Nine NHMRC-accredited centres have come together in a national alliance to improve the health of Australians through collaboration for faster, outcome-driven research. The Australian Health Research Alliance (the Alliance) is there to ensure health service led, priority driven and co-designed collaborative research to improve healthcare.
Across Australia, there are seven NHMRC-accredited Advanced Health Research Translation Centres and two Centres for Innovation in Regional Health. These centres are recognised as national leaders in research-based health care and training and have been accredited by NHMRC for excellence in the translation of evidence into patient care.
‘The Centres are unique internationally in that they are all health services led. Our services set high level health and health system priorities, identifying problems for collaborations of researchers, health professionals and our communities to solve together,’ Professor Helena Teede, President of the Alliance said.
‘Our purpose is to connect clinicians, community and researchers, to innovate for better health. The Centres bring together all key stakeholders who have an interest in better health through research. This helps to identify problems from all perspectives and to generate meaningful solutions with our best and brightest researchers to translate into practice.
‘On average it takes 17 years to turn research into health impact. The Centres aim to reduce this time and create efficiencies to deliver greater benefits to patients from research.
‘Research driven solutions may not always address the complex problems health professionals, health systems and communities face. Here we collaborate to understand problems from all perspectives, establish priorities and through research, build a useful solution, supported by large-scale collaboration within and across these Centres,’ she said.
The Alliance has formed national steering committees to address four system wide priorities that are supported by the Medical Research Future Fund:
- Data driven healthcare improvement
- Consumer and community involvement in research and health innovation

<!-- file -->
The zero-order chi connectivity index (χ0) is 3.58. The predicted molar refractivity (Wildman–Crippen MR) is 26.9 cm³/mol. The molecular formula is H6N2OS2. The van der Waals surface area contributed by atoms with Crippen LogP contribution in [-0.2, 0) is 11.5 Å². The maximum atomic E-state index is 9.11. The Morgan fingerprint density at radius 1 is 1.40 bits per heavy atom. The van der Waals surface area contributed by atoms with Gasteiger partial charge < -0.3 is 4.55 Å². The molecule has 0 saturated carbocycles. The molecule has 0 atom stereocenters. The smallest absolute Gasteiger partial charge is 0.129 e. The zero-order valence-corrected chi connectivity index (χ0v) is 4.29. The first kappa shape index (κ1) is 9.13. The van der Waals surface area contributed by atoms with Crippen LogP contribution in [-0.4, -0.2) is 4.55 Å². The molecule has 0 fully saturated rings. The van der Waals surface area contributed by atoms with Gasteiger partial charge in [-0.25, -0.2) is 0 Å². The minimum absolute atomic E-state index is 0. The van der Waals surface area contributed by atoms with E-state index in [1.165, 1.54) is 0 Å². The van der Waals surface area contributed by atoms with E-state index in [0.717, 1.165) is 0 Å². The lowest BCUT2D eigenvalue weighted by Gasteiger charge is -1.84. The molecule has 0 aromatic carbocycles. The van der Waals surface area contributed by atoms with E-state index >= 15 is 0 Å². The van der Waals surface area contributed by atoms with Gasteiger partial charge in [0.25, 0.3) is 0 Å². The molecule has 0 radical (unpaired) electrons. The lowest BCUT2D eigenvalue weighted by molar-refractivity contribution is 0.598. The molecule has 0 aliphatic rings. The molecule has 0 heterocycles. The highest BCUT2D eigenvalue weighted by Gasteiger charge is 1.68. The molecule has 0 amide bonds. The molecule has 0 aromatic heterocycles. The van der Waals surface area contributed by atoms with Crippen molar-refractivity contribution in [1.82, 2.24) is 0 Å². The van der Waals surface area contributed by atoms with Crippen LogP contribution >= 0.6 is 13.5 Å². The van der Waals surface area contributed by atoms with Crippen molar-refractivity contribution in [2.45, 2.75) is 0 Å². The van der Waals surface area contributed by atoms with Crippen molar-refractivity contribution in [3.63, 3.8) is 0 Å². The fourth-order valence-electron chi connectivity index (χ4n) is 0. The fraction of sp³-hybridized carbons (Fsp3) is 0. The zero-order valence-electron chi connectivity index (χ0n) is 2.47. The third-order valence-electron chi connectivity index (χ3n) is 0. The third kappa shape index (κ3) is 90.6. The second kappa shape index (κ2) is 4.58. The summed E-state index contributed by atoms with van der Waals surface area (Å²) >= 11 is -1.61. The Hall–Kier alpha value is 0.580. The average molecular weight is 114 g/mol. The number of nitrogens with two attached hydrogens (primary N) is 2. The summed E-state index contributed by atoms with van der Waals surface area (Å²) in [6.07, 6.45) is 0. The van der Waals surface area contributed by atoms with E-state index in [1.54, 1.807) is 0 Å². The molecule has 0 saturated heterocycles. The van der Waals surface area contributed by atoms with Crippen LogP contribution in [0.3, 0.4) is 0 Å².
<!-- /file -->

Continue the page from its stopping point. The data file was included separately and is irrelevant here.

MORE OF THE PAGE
- Aboriginal and Torres Strait Islander capacity building—as communities and researchers—for better health
- Health systems improvement and sustainability.
‘Some agreed national priorities include development of a national data sharing accord, shared principles and tools to promote community and consumer involvement in research, and streamlined ethics and governance processes.’ Professor Teede said.
‘Collaboration is our greatest strength and is a powerful vehicle for learning and sharing together and affecting change to deliver genuine benefit to the community more quickly. I believe the biggest difference the Centres can have is for us to create change at the systems level that encourages people to collaborate for greatest impact and move away from working in competitive silos.
‘NHMRC accreditation has been absolutely critical in terms of credibility. It has also been inspirational in requiring that Centres are health service led to move towards research priorities from our community, health professionals, health services and other stakeholders.
‘In ten years’ time, I would like the Centres to have had a critical role in transforming the landscape for research and translation in Australia to see more prioritised research addressing identified problems and translation into health impacts, so that the community receive genuine health benefits.’
Professor Helena Teede was President of the Australian Health Research Alliance (AHRA) at the time of interview. Professor Steve Wesselingh assumed the role of AHRA President at the time of publication (July 2018).Leave a reply →